Apple’s new AI image tool just dropped and for the oft-flashy tech leader, the open-source AI image editing service is remarkably subtle and low-key. The Apple AI image editing open source code was announced via a conference paper published at the International Conference on Learning Representations (ICLR) 2024. Instead of releasing another tiresome chatbot assistant who can do it all on your Apple devices, the company went into a very specific segment of the market that can still eventually be tied back into their Apple services—photo editing. Teaming up with researchers at the University of California at Santa Barbara, the Apple open-source image model was released as free to use and available online for those who wanted to set it up and try it out for themselves. The magnanimous move is much appreciated. 

Apple’s New AI Image Tool Is Now Available on GitHub and Hugging Face

The Reasoning Behind Apple’s New AI Image Tool 

AI image generation is not a new concept—there are a host of tools available online and they only seem to be getting more advanced with every iteration of releases and updates. A majority of the AI tools that are available on the market right now are capable of taking user inputs and generating something interesting but they aren’t very capable of refining the image to give you exactly what you want. In a basic sense, AI image generators are quite capable of understanding basic keywords and phrases in order to generate an image, but when put together, they appear to be quite lacking. Taking an existing image and refining it further is also not something that existing tools are quite as efficient at.

This is where Apple’s new AI image tool comes in. The open-source AI image editing model by Apple enhances the capabilities of instruction-based image editing without requiring you to whip out overly elaborate descriptions to make it happen. The study conducted by the company and associated researchers focused on enhancing what Multimodal Large Language Models (MLLMs) are able to process, resulting in what they call MLLM-Guided Image Editing (MGIE). To do this, the researchers reportedly evaluated “various aspects of Photoshop-style modification, global photo optimization, and local editing.” 

Essentially, Apple’s AI image editing open-source model is capable of editing an image to suit your style without you having to spend energy balancing shadows and playing around with hues to get an image right. At the same time, it also provides higher-level editing features like adding and removing objects from your image with ease. How efficient is it? It’s not nearly good enough for you to cancel your Photoshop subscription, but a tool like this can easily find use in the Apple ecosystem. Refining the accurate interpretation of commands is where we need most energy focused and that is precisely what the MGIE model claims to do; it learns to understand concise instructions and provides guidance for image editing using latent imaginations that you don’t necessarily have to feed into it. 

What Does Apple’s New AI Image Tool Do?

The Apple AI image editing open-source tool presents a method of altering an image based on written instructions. With a more qualitative interpretation of the image instruction, the MGIE AI tool provides you with a final image that is more accurately edited to match your desired image. The tool was pitted against other image diffusion models such as InsPix2Pix, and in every instance, it performed more accurately, efficiently interpreting the task at hand.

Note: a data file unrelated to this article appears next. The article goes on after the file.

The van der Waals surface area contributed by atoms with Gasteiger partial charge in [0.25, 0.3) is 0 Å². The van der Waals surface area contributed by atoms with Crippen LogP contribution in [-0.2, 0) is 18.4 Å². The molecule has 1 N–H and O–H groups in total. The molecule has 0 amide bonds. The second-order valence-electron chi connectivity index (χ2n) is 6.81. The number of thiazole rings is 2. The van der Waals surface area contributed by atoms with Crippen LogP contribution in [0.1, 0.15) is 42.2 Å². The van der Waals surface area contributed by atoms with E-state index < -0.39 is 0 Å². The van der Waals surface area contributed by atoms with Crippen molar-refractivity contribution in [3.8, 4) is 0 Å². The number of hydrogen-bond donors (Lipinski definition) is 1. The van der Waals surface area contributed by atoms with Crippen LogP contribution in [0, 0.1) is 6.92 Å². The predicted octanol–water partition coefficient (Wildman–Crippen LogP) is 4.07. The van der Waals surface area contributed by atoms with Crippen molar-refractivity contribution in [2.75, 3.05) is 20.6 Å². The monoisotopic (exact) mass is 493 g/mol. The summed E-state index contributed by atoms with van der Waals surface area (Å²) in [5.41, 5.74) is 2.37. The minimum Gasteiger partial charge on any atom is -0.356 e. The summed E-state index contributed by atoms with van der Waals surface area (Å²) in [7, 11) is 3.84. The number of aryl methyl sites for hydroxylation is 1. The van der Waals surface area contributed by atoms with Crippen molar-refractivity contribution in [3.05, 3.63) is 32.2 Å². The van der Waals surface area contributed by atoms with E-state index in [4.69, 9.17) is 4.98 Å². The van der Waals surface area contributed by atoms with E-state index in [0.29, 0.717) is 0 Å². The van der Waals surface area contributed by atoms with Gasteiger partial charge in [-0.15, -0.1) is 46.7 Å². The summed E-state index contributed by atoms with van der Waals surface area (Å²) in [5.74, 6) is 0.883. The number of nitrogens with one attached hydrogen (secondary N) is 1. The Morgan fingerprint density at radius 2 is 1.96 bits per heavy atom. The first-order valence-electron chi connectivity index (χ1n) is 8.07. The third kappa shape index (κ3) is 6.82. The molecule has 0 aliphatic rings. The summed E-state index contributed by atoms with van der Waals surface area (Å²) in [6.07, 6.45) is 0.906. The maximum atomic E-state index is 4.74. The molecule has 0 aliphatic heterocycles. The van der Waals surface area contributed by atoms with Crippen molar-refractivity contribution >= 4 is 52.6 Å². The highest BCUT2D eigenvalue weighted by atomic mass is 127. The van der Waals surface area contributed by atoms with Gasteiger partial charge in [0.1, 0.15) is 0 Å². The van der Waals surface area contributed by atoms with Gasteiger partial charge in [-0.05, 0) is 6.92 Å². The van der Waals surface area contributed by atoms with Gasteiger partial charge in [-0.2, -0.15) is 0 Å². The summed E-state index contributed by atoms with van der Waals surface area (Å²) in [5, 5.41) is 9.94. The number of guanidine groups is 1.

When instructed to “remove a christmas tree from the background” or to “let the donuts have strawberry glaze on them,” the MGIE model was the most efficient at following the instructions without altering the entire image unnecessarily. Similarly, when prompted to add a Star Wars background, the Apple open-source image model is able to connect Star Wars with the addition of details such as spaceships or light sabers. The tool is quite “smart” at interpreting and imagining the relation between words in a cue and that’s what makes it so efficient. 

For those who know what to do with code, Apple’s open-source image model is available on GitHub for free, and coders are welcome to experiment with the AI model and see just how it can be put to use. A demo web version of Apple’s new image tool is also available on Hugging Face for immediate testing. Apple may incorporate a more refined version of this AI image editor in future updates and iterations of its products but for now, it seems satisfied to see where the researchers take their explorations. 

What Does Apple’s New AI Image Tool Do?

Windows Central writes that an Apple AI tool for Microsoft would be a big step forward for Microsoft’s own AI pursuits that have quite significantly ramped up these last few months, and we’d have to agree. With the company’s apparent ambitions to absolutely dominate the AI race, an Apple AI tool for Microsoft could be a fairly reasonable collaboration if Apple actually turns the image generator into a revenue source later on. The Microsoft Copilot app only recently arrived on the AppStore a month ago, a tool built on the backs of GPT-4 and DALL-E 3. iPhone and iPad users have Siri as their personal assistant but can turn to the newly added app for their AI needs, which includes an image generator as well. 

From our own testing, the images generated by Copilot aren’t the greatest around—they are very clearly AI-designed and often inaccurately designed. This is a good thing to dissuade our worries about image generators getting terrifyingly good, but not useful enough to be practically implemented. Incorporated with elements of Apple AI, it could be improved significantly. For now, we have Microsoft’s Copilot tool doing its own thing with refining the Microsoft 365 services and experiences, while Apple’s AI endeavors look for a direction to grow in.